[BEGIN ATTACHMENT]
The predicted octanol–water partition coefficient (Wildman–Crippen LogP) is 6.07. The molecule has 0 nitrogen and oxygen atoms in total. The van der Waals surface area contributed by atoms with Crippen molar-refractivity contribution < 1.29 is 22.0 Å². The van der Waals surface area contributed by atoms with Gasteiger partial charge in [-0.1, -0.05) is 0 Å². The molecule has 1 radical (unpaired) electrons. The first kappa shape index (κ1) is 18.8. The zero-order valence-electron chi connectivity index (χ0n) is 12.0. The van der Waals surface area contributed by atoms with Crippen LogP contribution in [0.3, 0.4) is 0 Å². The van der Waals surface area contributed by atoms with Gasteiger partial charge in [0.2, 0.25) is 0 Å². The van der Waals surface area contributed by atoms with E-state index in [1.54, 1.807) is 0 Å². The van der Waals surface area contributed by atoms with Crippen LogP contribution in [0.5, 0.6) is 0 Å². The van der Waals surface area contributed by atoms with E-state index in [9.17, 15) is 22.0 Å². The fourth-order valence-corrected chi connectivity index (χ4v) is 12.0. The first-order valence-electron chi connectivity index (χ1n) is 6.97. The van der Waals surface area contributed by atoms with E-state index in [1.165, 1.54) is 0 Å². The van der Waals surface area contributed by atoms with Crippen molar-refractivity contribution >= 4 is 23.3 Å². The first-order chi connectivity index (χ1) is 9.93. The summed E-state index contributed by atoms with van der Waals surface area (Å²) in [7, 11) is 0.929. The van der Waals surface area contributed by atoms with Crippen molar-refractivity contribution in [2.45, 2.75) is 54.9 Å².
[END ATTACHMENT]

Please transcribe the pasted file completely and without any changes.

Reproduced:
The predicted octanol–water partition coefficient (Wildman–Crippen LogP) is 6.07. The molecule has 0 nitrogen and oxygen atoms in total. The van der Waals surface area contributed by atoms with Crippen molar-refractivity contribution < 1.29 is 22.0 Å². The van der Waals surface area contributed by atoms with Gasteiger partial charge in [-0.1, -0.05) is 0 Å². The molecule has 1 radical (unpaired) electrons. The first kappa shape index (κ1) is 18.8. The zero-order valence-electron chi connectivity index (χ0n) is 12.0. The van der Waals surface area contributed by atoms with Crippen LogP contribution in [0.3, 0.4) is 0 Å². The van der Waals surface area contributed by atoms with Gasteiger partial charge in [0.2, 0.25) is 0 Å². The van der Waals surface area contributed by atoms with E-state index in [1.54, 1.807) is 0 Å². The van der Waals surface area contributed by atoms with Crippen LogP contribution in [0.5, 0.6) is 0 Å². The van der Waals surface area contributed by atoms with E-state index in [9.17, 15) is 22.0 Å². The fourth-order valence-corrected chi connectivity index (χ4v) is 12.0. The first-order valence-electron chi connectivity index (χ1n) is 6.97. The van der Waals surface area contributed by atoms with E-state index in [1.165, 1.54) is 0 Å². The van der Waals surface area contributed by atoms with Crippen molar-refractivity contribution >= 4 is 23.3 Å². The first-order chi connectivity index (χ1) is 9.93. The summed E-state index contributed by atoms with van der Waals surface area (Å²) in [7, 11) is 0.929. The van der Waals surface area contributed by atoms with Crippen molar-refractivity contribution in [2.45, 2.75) is 54.9 Å².